Sunday, September 28, 2014

Tool Chest - Paint Day 1

I finally decided on the paint for my tool chest. Since I’ve wanted more experience with traditional linseed oil paint and to try my hand at decorative grain painting, my options were thankfully narrowed. After searching through a ton of period examples, I decided to focus on Maine pieces. One of my favorites was this chest of drawers with an inscription reading, “Made by E. Morse/Livermore/June 7th 1814”. This is apparently the earliest documented Maine made piece. There are others attributed to Maine makers but this is the earliest signed one I know of.

So I’ve decided to use this paint scheme on the Morse chest for my tool chest. What I like about it is that it’s a good example of early 19th century “mahogany” grain painting of the more conservative and subtle variety. Some of that stuff can get pretty psychedelic. (I just don’t yet have the nerve to ornament my everyday tool chest with such a bold look.)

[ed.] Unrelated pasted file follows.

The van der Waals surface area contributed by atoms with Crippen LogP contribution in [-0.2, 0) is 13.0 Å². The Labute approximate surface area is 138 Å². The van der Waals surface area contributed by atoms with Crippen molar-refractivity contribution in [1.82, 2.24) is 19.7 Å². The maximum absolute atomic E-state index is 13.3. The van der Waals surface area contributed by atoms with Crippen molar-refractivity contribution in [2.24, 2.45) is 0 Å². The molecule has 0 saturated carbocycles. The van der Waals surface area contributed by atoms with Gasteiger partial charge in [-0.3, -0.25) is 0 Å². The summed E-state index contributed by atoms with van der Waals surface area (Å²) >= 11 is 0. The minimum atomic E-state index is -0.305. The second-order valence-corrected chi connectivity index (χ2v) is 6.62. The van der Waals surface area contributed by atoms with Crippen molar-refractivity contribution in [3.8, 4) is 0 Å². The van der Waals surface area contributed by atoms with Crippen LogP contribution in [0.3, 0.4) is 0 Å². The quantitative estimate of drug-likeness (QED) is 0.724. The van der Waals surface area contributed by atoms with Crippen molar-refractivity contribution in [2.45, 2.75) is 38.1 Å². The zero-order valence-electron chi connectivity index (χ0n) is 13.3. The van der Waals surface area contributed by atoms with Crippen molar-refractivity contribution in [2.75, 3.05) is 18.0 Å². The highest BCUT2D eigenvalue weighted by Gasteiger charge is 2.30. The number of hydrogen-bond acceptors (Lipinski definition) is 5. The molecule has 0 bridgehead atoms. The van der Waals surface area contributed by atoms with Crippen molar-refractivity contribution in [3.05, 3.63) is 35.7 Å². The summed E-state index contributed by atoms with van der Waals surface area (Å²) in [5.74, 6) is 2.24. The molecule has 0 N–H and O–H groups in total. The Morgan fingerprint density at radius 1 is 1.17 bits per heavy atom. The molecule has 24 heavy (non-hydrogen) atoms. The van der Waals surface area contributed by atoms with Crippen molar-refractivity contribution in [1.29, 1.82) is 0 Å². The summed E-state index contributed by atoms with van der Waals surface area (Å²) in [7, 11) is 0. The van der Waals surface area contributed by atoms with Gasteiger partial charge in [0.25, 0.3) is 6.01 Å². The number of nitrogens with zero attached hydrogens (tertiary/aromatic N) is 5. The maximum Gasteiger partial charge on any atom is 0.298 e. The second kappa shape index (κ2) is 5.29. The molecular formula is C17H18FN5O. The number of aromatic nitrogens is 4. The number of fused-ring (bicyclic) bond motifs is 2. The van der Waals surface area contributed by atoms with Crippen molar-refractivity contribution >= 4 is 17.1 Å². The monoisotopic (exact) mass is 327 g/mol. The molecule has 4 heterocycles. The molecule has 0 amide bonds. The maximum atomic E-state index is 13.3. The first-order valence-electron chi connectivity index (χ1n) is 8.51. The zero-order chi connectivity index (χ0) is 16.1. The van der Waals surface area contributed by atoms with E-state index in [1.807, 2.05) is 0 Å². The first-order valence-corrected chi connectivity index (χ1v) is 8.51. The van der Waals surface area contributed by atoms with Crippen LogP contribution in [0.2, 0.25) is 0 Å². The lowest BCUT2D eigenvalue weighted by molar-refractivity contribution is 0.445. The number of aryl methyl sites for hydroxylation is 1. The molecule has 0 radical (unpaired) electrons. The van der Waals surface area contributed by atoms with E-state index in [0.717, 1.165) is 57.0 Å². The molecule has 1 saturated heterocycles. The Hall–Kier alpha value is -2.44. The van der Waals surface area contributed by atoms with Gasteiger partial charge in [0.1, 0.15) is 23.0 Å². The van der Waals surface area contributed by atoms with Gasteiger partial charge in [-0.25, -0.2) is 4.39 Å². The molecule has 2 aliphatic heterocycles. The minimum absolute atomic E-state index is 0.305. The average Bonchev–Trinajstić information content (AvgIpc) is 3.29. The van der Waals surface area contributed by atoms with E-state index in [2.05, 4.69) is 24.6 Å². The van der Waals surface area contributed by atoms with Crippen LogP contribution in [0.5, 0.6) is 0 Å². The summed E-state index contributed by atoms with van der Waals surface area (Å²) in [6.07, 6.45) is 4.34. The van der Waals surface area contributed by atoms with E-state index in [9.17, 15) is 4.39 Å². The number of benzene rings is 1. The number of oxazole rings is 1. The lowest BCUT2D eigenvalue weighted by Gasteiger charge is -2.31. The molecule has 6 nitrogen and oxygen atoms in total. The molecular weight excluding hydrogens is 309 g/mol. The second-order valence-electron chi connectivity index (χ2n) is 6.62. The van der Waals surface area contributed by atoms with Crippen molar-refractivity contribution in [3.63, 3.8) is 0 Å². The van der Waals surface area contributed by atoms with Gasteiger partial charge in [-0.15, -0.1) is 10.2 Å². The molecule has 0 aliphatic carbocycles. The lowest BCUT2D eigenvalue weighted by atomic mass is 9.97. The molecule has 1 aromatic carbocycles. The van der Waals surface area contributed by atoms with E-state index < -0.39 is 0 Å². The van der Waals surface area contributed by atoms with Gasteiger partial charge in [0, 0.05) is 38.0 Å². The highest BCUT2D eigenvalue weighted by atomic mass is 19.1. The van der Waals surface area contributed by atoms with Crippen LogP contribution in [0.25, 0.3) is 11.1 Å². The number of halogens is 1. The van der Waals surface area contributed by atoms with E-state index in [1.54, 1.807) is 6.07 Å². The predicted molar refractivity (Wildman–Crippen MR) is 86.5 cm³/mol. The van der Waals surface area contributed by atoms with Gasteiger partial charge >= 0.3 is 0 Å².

The first step is to make the raw sienna basecoat paint. I started with a ½ cup of boiled linseed oil and added about 3 or 4 ml japan drier to it. (This works out to 15 drops per half cup.) Then on a glass plate I laid out some raw sienna pigment with some of my linseed oil to begin grinding it into a paste.

 To do the grinding I made a simple muller from a piece of a broken mallet: I cut the broken handle off and sanded the bottom surface flat. After I coated that with epoxy, I was able to sand and polish the surface flat and smooth for paint mixing.

After the pigment was ground into some oil I used a squeegee to deliver the thick paint into a dish. Once I had done this a few times, I added more linseed oil to the dish to get the desired opacity. Then it was simple brush work.

So here we have the base coat. My sample board took a few days to dry so with the fan on it and the heat on in my studio I should be able to get to the next layer by Monday or Tuesday. Can’t wait to play around with the graining!

1 comment:

  1. That is looking really good.
    Waiting for a coat of paint to dry is really a test of ones patience.
    I am looking forward to the next step.